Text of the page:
10 p.m. Sept. 7, Thin Man Brewery (492 Elmwood Ave.), free
Thin Man Brewery continues its strong run of local music weekends with a performance by the Buffalo Brass Machine.
Formed at the University at Buffalo at the tail end of 2015 and named best funk band by Buffalo Jazz in 2017, the rousing collective of musicians is best served for fans of fellow horn-led acts like Lucky Chops, Trombone Shorty and Moon Hooch.
You can always run through the the Brass Machine's YouTube channel to brush up, but catching the high-energy band live is really the move, and it shouldn't even be all that hard. The in-demand group is quickly checking all of the Buffalo hot spots, including Larkin Square, Buffalo Iron Works and Canalside, off its list, while branching out for gigs in Rochester, Toronto and Saratoga Springs.
7 p.m. Sept. 8, merge (439 Delaware Ave.), free.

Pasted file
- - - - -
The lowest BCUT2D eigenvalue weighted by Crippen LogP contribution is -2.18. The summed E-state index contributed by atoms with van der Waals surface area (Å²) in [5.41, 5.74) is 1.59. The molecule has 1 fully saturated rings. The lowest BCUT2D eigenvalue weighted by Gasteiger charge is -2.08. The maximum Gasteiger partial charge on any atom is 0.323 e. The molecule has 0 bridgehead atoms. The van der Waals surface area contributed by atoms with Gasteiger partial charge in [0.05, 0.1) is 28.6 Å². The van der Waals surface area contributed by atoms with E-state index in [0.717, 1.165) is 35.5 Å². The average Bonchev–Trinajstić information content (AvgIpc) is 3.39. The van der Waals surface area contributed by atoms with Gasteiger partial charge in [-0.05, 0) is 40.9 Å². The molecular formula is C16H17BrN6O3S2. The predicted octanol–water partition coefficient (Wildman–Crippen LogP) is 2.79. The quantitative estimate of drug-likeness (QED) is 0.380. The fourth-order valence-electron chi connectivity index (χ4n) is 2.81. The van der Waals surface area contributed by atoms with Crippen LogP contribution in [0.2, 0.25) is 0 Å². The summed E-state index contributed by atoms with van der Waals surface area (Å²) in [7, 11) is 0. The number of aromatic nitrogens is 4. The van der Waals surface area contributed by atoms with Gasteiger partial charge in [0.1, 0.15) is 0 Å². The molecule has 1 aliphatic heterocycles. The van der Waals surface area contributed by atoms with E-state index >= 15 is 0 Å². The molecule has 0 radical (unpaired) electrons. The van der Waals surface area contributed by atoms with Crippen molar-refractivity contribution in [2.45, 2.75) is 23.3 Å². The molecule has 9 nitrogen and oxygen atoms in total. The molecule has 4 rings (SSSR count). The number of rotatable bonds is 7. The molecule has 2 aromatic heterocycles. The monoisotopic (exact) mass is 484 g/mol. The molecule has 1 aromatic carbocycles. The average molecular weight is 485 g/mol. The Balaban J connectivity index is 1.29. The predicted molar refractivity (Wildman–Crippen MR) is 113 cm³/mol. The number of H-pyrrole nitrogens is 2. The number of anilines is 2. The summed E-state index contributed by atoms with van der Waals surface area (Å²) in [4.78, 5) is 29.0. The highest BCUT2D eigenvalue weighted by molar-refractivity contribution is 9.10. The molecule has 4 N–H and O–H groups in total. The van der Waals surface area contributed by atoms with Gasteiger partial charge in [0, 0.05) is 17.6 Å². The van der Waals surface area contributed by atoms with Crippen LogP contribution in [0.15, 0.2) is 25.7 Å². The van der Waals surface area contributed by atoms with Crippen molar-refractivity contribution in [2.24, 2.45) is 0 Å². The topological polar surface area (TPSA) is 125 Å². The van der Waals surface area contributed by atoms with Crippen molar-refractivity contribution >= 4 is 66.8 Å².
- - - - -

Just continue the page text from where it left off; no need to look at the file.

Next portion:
Mystical folk artist Hieronymus Bogs is set to give an intimate performance at merge, the Allentown restaurant that acts as a music venue, gallery and even organic farm.
The Rochester-born Bogs, one-man troupe out of yesteryear now residing in the perfectly named Truth or Consequences, N.M., blends orchestral folk and spoken-word poetry into a near unclassifiable musical experience.
The entrancing storyteller's new album "The Plow," shared earlier this summer, was produced by fellow Rochester musician Sam Snyder, guitarist of the rising Brooklyn psych-rock quartet Maybird as well of his own psych-pop solo project Overhand Sam.
Opening for Bogs will be Buffalo's old-timey, Americana outfit the Brown Family Singers.
8 p.m. Sept. 11, the Tralf Music Hall (622 Main St.), $15.
Philadelphia folkie newcomers Mt. Joy will make a pit stop at the Theatre District venue to share what their buzz is all about.
Thanks to viral hit in the spirited anthem "Astrovan," the young group experienced a breakthrough year in 2017 that saw it land choice opening slots for acts like the Shins, Whitney and the Head and the Heart all while getting some live seasoning at a boatload of big-name summer festivals including Lollapalooza, Newport Folk and Bonnaroo.
After all of that, Mt. Joy's self-titled, coming-of-age debut finally dropped back in March. The soulful collection of foot-stompy indie-folk should appeal to the fans of Wild Child and the Lumineers plus provide a soundtrack to some soul-searching road trips.